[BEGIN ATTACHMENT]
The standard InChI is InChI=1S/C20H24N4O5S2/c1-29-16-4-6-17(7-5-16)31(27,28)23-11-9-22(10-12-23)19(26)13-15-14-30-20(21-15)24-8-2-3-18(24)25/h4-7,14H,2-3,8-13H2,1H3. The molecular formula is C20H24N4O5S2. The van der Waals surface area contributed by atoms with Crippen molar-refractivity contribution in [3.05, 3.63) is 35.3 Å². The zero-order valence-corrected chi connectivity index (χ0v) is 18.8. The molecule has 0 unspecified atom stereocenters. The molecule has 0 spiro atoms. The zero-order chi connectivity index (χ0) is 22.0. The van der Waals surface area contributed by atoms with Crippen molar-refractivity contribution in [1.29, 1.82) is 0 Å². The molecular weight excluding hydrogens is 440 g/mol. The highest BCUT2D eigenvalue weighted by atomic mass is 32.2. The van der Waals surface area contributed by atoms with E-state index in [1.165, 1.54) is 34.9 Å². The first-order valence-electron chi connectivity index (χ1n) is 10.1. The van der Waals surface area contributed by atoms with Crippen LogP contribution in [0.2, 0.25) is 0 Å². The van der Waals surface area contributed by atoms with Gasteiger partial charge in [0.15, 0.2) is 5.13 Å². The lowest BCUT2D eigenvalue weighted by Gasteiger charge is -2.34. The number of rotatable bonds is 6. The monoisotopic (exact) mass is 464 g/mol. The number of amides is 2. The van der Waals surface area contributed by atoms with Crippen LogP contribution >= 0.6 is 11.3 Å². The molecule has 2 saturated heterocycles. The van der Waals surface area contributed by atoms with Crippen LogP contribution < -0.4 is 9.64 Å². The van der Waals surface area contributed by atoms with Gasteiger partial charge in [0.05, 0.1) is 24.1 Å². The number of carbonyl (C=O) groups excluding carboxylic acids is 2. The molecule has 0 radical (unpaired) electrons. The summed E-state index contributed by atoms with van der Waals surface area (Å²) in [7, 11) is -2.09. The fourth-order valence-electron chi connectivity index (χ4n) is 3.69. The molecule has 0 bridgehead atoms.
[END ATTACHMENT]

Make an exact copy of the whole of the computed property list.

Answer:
The standard InChI is InChI=1S/C20H24N4O5S2/c1-29-16-4-6-17(7-5-16)31(27,28)23-11-9-22(10-12-23)19(26)13-15-14-30-20(21-15)24-8-2-3-18(24)25/h4-7,14H,2-3,8-13H2,1H3. The molecular formula is C20H24N4O5S2. The van der Waals surface area contributed by atoms with Crippen molar-refractivity contribution in [3.05, 3.63) is 35.3 Å². The zero-order valence-corrected chi connectivity index (χ0v) is 18.8. The molecule has 0 unspecified atom stereocenters. The molecule has 0 spiro atoms. The zero-order chi connectivity index (χ0) is 22.0. The van der Waals surface area contributed by atoms with Crippen molar-refractivity contribution in [1.29, 1.82) is 0 Å². The molecular weight excluding hydrogens is 440 g/mol. The highest BCUT2D eigenvalue weighted by atomic mass is 32.2. The van der Waals surface area contributed by atoms with E-state index in [1.165, 1.54) is 34.9 Å². The first-order valence-electron chi connectivity index (χ1n) is 10.1. The van der Waals surface area contributed by atoms with Crippen LogP contribution in [0.2, 0.25) is 0 Å². The van der Waals surface area contributed by atoms with Gasteiger partial charge in [0.15, 0.2) is 5.13 Å². The lowest BCUT2D eigenvalue weighted by Gasteiger charge is -2.34. The number of rotatable bonds is 6. The monoisotopic (exact) mass is 464 g/mol. The number of amides is 2. The van der Waals surface area contributed by atoms with Crippen LogP contribution >= 0.6 is 11.3 Å². The molecule has 2 saturated heterocycles. The van der Waals surface area contributed by atoms with Crippen LogP contribution < -0.4 is 9.64 Å². The van der Waals surface area contributed by atoms with Gasteiger partial charge in [0.05, 0.1) is 24.1 Å². The number of carbonyl (C=O) groups excluding carboxylic acids is 2. The molecule has 0 radical (unpaired) electrons. The summed E-state index contributed by atoms with van der Waals surface area (Å²) in [7, 11) is -2.09. The fourth-order valence-electron chi connectivity index (χ4n) is 3.69. The molecule has 0 bridgehead atoms.